We see other minor changes that are hard to spot and take time to notice, such as the coronet now planted on the dial, dividing “Swiss Made”.
The changes we see from the no-date are certainly interesting, they’re not irrational but do beg the question are Rolex bowing to trends? I think that with the case size, they are following what the market is demanding of them.
But then again, you can expect prices on the second-hand market to rise quite dramatically amidst the hype, so buying a 40mm Submariner, if the 41mm doesn’t appeal to you would be doable.
If you want a solid movement, a larger case size and the rugged dependability of a modern submariner, choose the 124060.
The Submariner Date models
Photo Credit: WatchBox
This is where things get particularly interesting. The Submariner Date in stainless steel, two-tone and precious metal is seeing some big changes.
Much like the no-date, there are upgrades to the case size and the bracelet dimensions. We also see a movement upgrade, a first for the Date for a long while. It now leverages the 3235 movement, upgrading from the 3135 movement that Rolex had used for a long time.
The Date models also offer a great deal of variation when it comes to price points ranging from just shy of £10,000 up to just shy of £40,000, meaning there’s something for everyone.
The introductions that are worthy of discussion and where we’re seeing big changes are the green and blue bezel options.
The new version of the Smurf, if you like, now has a blue bezel but a black dial, instead of being blue on blue. This is probably the best-looking out of all the releases. Many may think that they are following in Tudor’s footsteps, but this model is in a whole league of its own.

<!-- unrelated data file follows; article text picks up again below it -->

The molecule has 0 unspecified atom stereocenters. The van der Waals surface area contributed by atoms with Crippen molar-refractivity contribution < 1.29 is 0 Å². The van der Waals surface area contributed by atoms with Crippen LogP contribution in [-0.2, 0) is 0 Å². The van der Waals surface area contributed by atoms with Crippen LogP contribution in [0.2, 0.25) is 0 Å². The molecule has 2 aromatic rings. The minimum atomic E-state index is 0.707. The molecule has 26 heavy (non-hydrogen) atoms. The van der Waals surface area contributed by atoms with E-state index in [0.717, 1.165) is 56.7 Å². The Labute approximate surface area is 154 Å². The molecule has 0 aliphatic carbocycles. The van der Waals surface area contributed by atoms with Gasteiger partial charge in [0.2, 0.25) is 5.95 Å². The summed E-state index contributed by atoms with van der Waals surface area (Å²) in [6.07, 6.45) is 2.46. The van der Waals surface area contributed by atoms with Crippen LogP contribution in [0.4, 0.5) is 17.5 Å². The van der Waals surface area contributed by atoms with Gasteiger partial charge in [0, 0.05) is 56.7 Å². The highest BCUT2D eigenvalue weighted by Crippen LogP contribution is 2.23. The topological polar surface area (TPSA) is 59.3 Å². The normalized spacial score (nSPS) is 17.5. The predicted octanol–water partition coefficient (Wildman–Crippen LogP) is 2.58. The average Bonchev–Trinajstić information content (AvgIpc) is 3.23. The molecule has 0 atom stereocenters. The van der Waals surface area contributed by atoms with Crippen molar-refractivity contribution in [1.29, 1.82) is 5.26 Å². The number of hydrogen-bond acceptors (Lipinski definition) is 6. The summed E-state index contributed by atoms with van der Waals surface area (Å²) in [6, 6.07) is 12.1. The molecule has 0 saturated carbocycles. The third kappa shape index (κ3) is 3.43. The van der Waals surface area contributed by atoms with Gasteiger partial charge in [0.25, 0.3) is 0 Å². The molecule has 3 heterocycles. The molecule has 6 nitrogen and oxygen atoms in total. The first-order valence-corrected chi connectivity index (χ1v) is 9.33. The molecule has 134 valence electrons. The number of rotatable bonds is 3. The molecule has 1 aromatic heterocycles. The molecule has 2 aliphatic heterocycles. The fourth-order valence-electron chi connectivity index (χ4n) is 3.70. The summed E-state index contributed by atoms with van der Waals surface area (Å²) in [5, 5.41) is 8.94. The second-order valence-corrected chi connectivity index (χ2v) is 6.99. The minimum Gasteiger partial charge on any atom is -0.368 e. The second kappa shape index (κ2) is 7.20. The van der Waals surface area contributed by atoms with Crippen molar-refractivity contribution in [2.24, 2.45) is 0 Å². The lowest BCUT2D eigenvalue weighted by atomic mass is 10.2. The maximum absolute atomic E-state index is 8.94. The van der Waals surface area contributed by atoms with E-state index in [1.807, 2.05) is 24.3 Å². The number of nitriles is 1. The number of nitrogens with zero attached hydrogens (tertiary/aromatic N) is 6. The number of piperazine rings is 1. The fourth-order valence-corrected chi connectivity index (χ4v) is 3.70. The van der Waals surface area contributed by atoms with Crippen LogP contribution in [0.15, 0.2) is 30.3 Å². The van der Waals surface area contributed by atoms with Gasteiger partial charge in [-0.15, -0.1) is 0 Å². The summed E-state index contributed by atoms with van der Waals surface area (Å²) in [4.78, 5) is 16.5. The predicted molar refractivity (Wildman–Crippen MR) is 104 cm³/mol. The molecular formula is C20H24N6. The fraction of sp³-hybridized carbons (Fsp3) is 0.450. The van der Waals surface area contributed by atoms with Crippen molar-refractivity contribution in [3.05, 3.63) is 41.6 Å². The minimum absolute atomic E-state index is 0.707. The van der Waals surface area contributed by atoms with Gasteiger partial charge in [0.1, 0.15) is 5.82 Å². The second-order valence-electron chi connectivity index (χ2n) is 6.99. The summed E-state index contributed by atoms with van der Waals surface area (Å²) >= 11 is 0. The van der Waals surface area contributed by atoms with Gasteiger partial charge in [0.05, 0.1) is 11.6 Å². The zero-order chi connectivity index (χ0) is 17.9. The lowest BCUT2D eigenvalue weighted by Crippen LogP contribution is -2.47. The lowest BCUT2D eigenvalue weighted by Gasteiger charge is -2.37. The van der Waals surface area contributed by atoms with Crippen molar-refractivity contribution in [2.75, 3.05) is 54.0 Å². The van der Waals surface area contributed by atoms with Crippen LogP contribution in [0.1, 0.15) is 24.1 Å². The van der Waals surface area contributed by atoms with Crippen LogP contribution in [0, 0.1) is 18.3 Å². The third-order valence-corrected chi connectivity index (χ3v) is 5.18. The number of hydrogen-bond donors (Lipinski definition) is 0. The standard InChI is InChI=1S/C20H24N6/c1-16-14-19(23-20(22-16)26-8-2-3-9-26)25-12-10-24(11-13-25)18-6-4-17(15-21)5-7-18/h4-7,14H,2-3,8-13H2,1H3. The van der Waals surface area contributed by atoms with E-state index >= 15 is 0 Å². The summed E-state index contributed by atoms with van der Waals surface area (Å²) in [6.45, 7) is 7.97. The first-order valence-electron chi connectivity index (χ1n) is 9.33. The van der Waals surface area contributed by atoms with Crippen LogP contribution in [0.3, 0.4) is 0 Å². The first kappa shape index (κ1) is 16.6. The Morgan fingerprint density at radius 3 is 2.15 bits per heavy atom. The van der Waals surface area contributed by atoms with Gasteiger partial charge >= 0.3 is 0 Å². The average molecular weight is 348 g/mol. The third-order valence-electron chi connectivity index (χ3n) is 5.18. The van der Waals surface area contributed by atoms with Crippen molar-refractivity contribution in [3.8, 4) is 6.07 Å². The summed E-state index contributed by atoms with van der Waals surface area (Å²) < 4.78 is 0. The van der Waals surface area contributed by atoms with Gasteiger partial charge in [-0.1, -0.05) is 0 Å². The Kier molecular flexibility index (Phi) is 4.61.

At a quick glance, this is a regular Submariner with a blue bezel, in fact, it’s in white gold. The other highlight, aside from an all-yellow gold and some two-tone watches, is the green bezel model.
The Submariner Date in green, which is neither a hulk nor a Kermit, has, by some, been nicknamed the Starbucks. It sports a black dial and a crisp Cerachrom green bezel. Much like the new blue bezel watch, it is far more subtle and refined than it’s the previous generation.
What have we learnt from the Rolex Submariner releases? Ultimately, Rolex has made nuanced changes in the quest for perfecting the Submariner.
Are they going to annoy the purists? Maybe, the case size increase is somewhat unconventional. But, have they succeeded in improving the Submariner?
I think so. They’ve created, by and large, some more refined-looking and slimmer watches.
We also see upgraded movements which are always good to see from major brands; it shows that a great deal of time and effort has gone into the research and development of these new releases.
Undoubtedly, like most Rolex releases, we are going to see a great deal of hype around these watches. Expect prices to soar on the secondary market.
Rolex has made some unconventional changes here, but for the most part, these releases are exciting and set the benchmark for dive watches to come, not only from Rolex but other brands as well.
Rolex has certainly improved the Submariner line for the better, they look and appear to be the most refined Submariners to date.